(D.I. 285, ex. A at 6) (emphasis added) MVF argues that the structure of this provision, i.e., the use of "in any such litigation, " limits the provision to assertions of infringement by Lilly. The court does not find such argument persuasive, as the parties modified who may bring infringement assertions in the LTA. The court concludes that the LTA did not "supersede" or eliminate the attorney fee provision of the 1991 Agreement.

11. Having found that the attorney fee provision in the 1991 Agreement applies to the litigation at bar, the court now turns its attention to defendants' arguments that the provision does not apply to them. MVF argues that, because it is not a signatory (or a party) to the 1991 Agreement, it is not bound by the attorney provision. Medtronic avers that the theory of equitable estoppal should apply because MVF has received benefits through the 1991 Agreement and, therefore, should be estopped from denying its obligation to honor the attorney fee provision. See M.A. Mortenson Co. v. Gem Mechanical Services, Inc., 2006 WL 1997367, at *3 (D. Minn., July 14, 2006) (holding that "a nonsignatory is estopped from denying its obligation to arbitrate when it receives a direct benefit' from a contract containing an arbitration clause."). Moreover, MVF has on two occasions signed contracts which each included a provision that, notwithstanding the 1991 Agreement, the parties would bear their own costs and fees. (D.I. 284 at 3; D.I. 288 at 4-5; D.I. 285, ex. C-D) Having executed contracts like the LTA which modify the 1991 Agreement, the court concludes that MVF should be bound by the 1991 Agreement's attorney fee obligation.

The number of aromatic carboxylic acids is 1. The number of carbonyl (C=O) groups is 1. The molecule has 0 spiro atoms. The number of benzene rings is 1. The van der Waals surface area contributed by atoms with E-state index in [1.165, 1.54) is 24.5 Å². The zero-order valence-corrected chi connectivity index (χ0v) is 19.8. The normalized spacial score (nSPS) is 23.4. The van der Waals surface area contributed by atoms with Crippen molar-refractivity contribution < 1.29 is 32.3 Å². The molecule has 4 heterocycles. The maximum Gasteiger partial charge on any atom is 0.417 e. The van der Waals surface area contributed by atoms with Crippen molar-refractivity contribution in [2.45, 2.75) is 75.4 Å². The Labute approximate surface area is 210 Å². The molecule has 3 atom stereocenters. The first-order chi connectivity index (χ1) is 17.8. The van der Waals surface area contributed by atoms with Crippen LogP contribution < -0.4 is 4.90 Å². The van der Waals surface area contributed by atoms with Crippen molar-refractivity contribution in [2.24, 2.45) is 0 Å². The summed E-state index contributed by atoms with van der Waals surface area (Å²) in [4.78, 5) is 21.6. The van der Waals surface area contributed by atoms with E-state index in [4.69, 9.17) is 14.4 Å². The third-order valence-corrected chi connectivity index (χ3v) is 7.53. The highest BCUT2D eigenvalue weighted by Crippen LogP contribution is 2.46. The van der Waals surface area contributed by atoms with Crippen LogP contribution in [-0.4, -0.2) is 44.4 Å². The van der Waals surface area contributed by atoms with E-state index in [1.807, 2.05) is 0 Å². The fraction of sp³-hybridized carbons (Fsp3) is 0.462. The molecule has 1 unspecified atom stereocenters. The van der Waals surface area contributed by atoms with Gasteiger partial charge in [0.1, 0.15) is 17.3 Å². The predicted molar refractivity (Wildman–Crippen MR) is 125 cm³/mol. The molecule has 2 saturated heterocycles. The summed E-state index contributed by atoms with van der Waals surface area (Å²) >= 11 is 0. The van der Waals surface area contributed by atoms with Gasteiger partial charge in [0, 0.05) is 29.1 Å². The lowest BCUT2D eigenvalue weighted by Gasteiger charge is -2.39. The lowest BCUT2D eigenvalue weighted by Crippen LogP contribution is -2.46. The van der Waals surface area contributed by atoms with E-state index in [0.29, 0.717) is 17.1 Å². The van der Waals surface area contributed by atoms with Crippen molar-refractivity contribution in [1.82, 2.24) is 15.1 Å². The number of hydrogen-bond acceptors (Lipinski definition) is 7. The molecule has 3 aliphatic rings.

12. BSC and Guidant did not assert infringement of the MVF patents. Instead, MVF notified Medtronic of potential infringement on October 3 and November 20, 2007 pursuant to the LTA. (D.I. 290, ex. 3) Consistent with the language of the 1991 Agreement's fee provision which places the obligation to pay attorney fees on the party asserting infringement (if such party loses), MVF is the party responsible for the attorney fees in the case at bar.

13. Conclusion. For the aforementioned reasons, plaintiff's motion for attorney fees (D.I. 283) is granted. An order shall issue.